Picture a child’s faith like a building: the bricks used on the ground floor – what a 5 year old learns about God – should be strong enough to hold up the rest. New information should add colour and details to the picture of God, rather than changing the picture altogether.
Hence, to teach kids, the truth may need to be broken down, but never ought to be watered down.
With submission, the basics should be taught and modeled such that when the child later encounters passages about submitting within the church or marriage, they nestle in with what they already know about God so they say, ‘Yes… I see how this is an outworking of everything else I’ve learnt’, rather than, ‘where did that come from!?’
6. Submission is a counter-cultural hot spot
Our children and young people are growing up in a post-Christian culture with a worldview increasingly divergent from Biblical Christianity, perhaps particularly regarding this concept of submission. We need to help young people, especially teenagers, understand the Bible’s teaching so they can respond well to this pressure from the world.
7.Submission helps us fight temptation
When Jesus was tempted in the wilderness it was a question of submission: the devil implores Jesus to bow down to him. Jesus’ resolution to submit to God above all else is a powerful model for teenagers wrestling with sins such as porn, or lying.
8. Submission is Peter’s mission strategy
In 1 Peter, submission is a key plank in his mission strategy to win over a hostile world (e.g. 2:12-13). This sort of life, says Peter, is a powerful apologetic for the Gospel and one of the central ways to win a hearing for the Gospel.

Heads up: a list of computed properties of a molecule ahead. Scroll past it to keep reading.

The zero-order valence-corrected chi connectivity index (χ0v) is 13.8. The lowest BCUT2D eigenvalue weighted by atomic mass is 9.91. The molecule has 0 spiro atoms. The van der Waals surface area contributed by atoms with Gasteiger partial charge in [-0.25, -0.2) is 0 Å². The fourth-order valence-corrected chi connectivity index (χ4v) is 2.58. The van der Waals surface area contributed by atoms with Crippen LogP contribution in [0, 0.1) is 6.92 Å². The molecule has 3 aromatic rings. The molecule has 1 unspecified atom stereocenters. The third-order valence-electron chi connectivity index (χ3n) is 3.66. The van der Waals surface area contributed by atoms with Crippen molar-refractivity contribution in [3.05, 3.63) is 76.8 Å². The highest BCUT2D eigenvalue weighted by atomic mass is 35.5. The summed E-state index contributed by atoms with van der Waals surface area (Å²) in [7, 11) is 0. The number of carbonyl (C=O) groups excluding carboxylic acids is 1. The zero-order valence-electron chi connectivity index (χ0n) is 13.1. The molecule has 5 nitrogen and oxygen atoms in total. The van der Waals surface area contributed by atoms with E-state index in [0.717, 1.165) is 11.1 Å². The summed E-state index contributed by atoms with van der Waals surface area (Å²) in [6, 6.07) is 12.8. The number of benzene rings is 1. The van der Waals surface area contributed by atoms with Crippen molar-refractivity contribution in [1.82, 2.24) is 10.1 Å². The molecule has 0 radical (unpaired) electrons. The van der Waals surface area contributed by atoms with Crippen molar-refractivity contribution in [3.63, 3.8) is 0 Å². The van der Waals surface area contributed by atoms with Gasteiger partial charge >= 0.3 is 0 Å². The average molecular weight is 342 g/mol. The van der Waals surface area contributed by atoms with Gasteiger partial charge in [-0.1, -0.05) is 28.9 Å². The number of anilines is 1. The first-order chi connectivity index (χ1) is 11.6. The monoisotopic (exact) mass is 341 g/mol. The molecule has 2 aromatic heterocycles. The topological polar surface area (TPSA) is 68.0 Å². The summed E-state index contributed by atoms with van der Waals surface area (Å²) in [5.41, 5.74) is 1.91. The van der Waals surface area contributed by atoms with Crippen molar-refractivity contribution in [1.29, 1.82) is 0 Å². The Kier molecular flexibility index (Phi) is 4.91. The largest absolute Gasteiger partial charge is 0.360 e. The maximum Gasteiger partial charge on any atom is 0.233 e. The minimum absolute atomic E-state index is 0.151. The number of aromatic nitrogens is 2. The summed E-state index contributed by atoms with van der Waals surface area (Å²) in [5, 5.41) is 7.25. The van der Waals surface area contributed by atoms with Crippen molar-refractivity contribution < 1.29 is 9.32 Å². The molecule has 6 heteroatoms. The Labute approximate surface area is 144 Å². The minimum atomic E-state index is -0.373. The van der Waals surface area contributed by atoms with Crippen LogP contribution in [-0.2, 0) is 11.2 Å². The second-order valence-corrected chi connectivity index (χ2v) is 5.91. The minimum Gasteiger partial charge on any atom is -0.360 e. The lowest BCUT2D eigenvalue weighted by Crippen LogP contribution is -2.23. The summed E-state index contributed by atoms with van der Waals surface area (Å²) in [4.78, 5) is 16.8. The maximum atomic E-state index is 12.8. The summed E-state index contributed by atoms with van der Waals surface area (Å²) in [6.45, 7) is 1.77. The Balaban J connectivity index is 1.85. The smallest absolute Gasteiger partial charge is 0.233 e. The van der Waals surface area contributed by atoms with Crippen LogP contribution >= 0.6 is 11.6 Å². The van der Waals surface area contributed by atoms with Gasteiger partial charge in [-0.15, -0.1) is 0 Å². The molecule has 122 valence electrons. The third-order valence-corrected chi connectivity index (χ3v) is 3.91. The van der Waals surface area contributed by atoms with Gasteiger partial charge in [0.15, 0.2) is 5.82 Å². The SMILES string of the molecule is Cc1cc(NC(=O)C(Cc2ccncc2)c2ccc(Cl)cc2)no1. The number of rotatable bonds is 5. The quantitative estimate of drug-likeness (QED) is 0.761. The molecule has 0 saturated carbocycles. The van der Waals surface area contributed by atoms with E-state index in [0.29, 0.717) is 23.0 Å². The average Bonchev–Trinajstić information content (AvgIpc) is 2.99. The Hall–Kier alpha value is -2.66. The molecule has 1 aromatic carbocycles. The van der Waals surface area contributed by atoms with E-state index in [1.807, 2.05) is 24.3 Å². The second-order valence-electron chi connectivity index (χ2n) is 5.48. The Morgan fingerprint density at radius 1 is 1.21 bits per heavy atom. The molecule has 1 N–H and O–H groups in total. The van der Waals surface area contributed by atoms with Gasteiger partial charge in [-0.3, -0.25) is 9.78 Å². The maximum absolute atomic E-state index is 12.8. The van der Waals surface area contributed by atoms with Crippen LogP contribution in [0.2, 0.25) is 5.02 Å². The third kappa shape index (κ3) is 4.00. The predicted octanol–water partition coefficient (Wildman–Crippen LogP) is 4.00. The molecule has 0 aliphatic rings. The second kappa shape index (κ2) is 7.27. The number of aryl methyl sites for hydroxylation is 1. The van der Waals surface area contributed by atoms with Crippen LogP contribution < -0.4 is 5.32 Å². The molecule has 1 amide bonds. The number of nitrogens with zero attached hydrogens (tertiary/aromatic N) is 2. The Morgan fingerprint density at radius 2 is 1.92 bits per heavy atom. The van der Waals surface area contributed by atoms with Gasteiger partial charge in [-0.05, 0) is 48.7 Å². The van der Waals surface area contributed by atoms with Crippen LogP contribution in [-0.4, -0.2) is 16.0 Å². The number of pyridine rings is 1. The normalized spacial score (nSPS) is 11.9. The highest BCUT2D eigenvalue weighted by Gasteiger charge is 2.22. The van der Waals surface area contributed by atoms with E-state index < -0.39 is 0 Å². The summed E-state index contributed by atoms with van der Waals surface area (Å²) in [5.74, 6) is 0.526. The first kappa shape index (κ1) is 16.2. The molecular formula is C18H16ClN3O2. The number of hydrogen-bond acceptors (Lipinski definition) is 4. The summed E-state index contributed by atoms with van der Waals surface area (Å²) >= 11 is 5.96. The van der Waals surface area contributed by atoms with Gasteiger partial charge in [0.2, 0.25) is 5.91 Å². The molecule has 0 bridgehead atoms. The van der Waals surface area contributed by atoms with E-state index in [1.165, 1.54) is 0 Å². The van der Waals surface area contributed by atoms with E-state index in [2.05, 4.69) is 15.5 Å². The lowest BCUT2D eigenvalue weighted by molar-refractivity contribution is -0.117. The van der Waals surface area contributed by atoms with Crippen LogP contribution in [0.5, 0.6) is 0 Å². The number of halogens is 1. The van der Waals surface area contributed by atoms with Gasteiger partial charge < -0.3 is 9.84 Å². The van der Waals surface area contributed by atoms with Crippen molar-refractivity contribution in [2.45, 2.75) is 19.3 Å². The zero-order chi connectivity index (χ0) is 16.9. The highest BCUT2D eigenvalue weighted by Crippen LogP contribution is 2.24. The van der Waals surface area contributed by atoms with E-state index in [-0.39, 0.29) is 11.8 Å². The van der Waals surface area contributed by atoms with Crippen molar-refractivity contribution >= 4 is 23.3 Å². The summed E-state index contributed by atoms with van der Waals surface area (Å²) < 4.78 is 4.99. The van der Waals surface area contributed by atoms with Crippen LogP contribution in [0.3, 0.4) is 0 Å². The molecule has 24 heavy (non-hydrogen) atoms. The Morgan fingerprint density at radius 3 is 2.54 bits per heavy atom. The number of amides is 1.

9. Submission is fundamental to the Christian life
Submission plays out in the trinity (1 Cor 15:28), in our relationship to God (Heb 12:9, Jas 4:7, Eph 5:24), with other Christians (Eph 5:21), to governing authorities (Rom 13:1-5, Titus 3:1, 1 Peter 2:13), to ministers (1 Cor 16:16), to older men (1 Peter 5:5), to parents (Luke 2:51, 1 Tim 3:4), and in marriage (Eph 5:22, Col 3:18, Tit 2:5, 1 Peter 3:1-5). When you consider the breadth of relationships in which we are called to submit, you realize it’s a fundamental aspect of the Christian life.
10. Submission can be distorted
Sadly, the Biblical concept of submission can be harmfully distorted: the one in authority can lord it over those under their care or those called to submit can retreat to a servile attitude which never speaks up. Submission can be distorted both inside the church and by those outside the church, as they ridicule us as dangerous or outdated. However rather than avoiding teaching submission to children and youth, the true antidote is teaching it more clearly and praying more fervently that by his spirit God will enable us live out his pattern for relationships.
So, with God’s help, let’s teach and model the Biblical concept of submission such that our children and young people learn to relate to Christ and others according to God’s design. They deserve the opportunity to learn it and we have the privilege to teach them.
 Also Ephesians 5:24.